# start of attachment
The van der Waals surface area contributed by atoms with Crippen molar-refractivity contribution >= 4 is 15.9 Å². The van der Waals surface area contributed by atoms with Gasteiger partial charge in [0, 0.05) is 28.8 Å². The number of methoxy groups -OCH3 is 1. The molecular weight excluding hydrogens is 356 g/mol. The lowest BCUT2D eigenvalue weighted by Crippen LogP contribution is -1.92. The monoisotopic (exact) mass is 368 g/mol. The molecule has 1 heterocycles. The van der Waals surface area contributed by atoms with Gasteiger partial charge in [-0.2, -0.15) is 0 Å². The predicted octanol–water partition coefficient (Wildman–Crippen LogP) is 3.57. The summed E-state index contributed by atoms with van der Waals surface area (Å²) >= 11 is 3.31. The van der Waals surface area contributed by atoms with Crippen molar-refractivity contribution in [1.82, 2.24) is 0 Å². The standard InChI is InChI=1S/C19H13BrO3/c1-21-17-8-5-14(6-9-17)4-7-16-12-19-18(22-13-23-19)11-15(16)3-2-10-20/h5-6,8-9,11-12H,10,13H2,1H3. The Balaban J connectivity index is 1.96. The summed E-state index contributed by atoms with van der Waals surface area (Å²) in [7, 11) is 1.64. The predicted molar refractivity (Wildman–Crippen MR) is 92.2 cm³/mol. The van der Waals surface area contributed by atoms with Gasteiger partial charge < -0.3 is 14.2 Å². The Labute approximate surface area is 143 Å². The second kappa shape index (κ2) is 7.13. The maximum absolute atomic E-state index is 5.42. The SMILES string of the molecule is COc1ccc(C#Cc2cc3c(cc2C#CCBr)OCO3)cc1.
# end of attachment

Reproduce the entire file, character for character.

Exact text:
The van der Waals surface area contributed by atoms with Crippen molar-refractivity contribution >= 4 is 15.9 Å². The van der Waals surface area contributed by atoms with Gasteiger partial charge in [0, 0.05) is 28.8 Å². The number of methoxy groups -OCH3 is 1. The molecular weight excluding hydrogens is 356 g/mol. The lowest BCUT2D eigenvalue weighted by Crippen LogP contribution is -1.92. The monoisotopic (exact) mass is 368 g/mol. The molecule has 1 heterocycles. The van der Waals surface area contributed by atoms with Gasteiger partial charge in [-0.2, -0.15) is 0 Å². The predicted octanol–water partition coefficient (Wildman–Crippen LogP) is 3.57. The summed E-state index contributed by atoms with van der Waals surface area (Å²) >= 11 is 3.31. The van der Waals surface area contributed by atoms with Crippen molar-refractivity contribution in [1.82, 2.24) is 0 Å². The standard InChI is InChI=1S/C19H13BrO3/c1-21-17-8-5-14(6-9-17)4-7-16-12-19-18(22-13-23-19)11-15(16)3-2-10-20/h5-6,8-9,11-12H,10,13H2,1H3. The Balaban J connectivity index is 1.96. The summed E-state index contributed by atoms with van der Waals surface area (Å²) in [7, 11) is 1.64. The predicted molar refractivity (Wildman–Crippen MR) is 92.2 cm³/mol. The van der Waals surface area contributed by atoms with Gasteiger partial charge < -0.3 is 14.2 Å². The Labute approximate surface area is 143 Å². The second kappa shape index (κ2) is 7.13. The maximum absolute atomic E-state index is 5.42. The SMILES string of the molecule is COc1ccc(C#Cc2cc3c(cc2C#CCBr)OCO3)cc1.